Client Question: Wait, another rate hike?

July 29, 2022

A client asked for a debrief on the Federal Reserve’s actions. Here we go!

What happened at the meeting?

On July 27, 2022, the US Federal Reserve (the “Fed”) once again raised the Fed Funds Rate by 75 basis points. The Federal Funds Rate now ranges from 2.25-2.5%, up from near zero in March. This move (the fourth such one this year) was in line with market expectations and did not come as much of a surprise.

The Fed has a dual mandate – maximum employment and stable prices. With the labor market remaining very strong, this rate move (and the ones that came before it in 2022) have been in response to persistent inflation. This rate increase brings the Fed Funds rate up to its neutral position – one that the Fed believes is low enough to support a growing economy but high enough to limit inflation to ~2% over the long run.

The Fed is also continuing its “quantitative tightening” (QT) program—reducing the size of its balance sheet by letting bonds it holds mature without reinvestment. The pace of QT will begin to pick up in September as the Fed allows more bonds to “roll off” its balance sheet

What else was communicated?

During his press conference, Federal Reserve Chair Jerome Powell acknowledged a slowdown in the economy – in part due to the recent rate hikes. However, he also stated that despite that cooling down, he did not believe the US economy was in a recession at this time (largely due to the strength in the labor markets).

A key item in his commentary was the messaging that the Federal Reserve would remain data dependent from here, an indication that they will respond to signs of slowdown/cooling inflation (which can lurk beneath the surface as we note in this blog post)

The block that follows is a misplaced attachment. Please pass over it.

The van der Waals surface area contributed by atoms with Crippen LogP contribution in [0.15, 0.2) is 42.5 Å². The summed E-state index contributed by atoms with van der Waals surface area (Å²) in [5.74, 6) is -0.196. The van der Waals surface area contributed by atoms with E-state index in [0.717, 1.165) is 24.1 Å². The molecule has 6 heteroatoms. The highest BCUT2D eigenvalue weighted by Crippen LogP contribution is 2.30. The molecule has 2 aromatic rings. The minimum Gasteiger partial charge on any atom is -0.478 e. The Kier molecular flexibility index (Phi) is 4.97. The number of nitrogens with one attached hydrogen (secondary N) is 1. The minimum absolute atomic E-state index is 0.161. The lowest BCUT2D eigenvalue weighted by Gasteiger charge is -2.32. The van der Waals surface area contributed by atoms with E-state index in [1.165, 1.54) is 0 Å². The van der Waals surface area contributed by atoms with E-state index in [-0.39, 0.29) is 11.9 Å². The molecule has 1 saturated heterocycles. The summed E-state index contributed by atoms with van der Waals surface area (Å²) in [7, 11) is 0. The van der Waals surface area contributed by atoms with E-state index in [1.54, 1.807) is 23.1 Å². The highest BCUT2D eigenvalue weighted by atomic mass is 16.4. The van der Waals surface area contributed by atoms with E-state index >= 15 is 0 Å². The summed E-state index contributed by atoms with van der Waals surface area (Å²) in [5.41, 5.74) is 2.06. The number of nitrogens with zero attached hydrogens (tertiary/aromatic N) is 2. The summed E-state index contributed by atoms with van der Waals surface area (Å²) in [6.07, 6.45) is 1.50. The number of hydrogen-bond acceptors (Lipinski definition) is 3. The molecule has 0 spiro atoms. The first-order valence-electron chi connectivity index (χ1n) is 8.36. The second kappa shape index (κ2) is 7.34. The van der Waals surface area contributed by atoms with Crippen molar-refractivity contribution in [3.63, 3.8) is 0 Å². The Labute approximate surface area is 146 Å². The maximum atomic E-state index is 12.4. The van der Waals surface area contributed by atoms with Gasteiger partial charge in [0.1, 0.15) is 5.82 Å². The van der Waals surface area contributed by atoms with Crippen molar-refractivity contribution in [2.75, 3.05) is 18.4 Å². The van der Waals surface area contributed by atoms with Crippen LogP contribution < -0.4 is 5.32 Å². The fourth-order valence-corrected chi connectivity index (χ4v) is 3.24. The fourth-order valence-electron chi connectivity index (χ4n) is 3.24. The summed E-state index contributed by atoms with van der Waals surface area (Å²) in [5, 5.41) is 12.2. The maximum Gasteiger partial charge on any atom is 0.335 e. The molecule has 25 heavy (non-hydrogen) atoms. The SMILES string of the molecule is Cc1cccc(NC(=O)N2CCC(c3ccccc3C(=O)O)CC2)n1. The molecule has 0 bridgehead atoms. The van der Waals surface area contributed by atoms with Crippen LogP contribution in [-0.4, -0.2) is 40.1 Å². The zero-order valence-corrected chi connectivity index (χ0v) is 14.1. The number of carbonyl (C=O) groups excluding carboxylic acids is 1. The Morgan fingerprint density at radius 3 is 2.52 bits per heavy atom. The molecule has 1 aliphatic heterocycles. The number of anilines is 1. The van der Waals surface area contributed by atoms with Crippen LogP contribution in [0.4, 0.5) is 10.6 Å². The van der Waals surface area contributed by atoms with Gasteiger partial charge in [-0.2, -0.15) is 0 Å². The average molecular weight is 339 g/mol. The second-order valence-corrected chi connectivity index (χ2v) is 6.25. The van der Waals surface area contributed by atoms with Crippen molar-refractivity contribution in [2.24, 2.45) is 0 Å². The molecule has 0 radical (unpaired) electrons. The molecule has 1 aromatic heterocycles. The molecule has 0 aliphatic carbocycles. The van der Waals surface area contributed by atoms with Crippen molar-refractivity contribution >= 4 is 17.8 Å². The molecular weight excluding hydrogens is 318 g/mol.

Are they done yet?

Not likely. While the Fed will stay data dependent as noted above, they did signal ongoing increase thru 2023 and the market is presently pricing in a Fed Funds rate of 3.4% by February 2023. However, with the focus on inflation, any change in those metrics could alter the pace and magnitude of future increases

How did markets react?

Markets rallied considerably on the news into the close, with the S&P 500 rising almost 3% to end the trading session on July 27 (and continued to rally on July 28 as I finish this post). But as you well know, some days are better than others so we will have to wait and see where things go from this point on. But initially, markets took this in stride. Markets are getting visibility and certainty about the likely path for rates – and that is clearly a welcome relief.

Where can I learn more?

Curious as to what is driving these increases and the impact they have on you? You can read all about it in our recent blog post on that very subject here

Thanks for the question – keep ’em coming!

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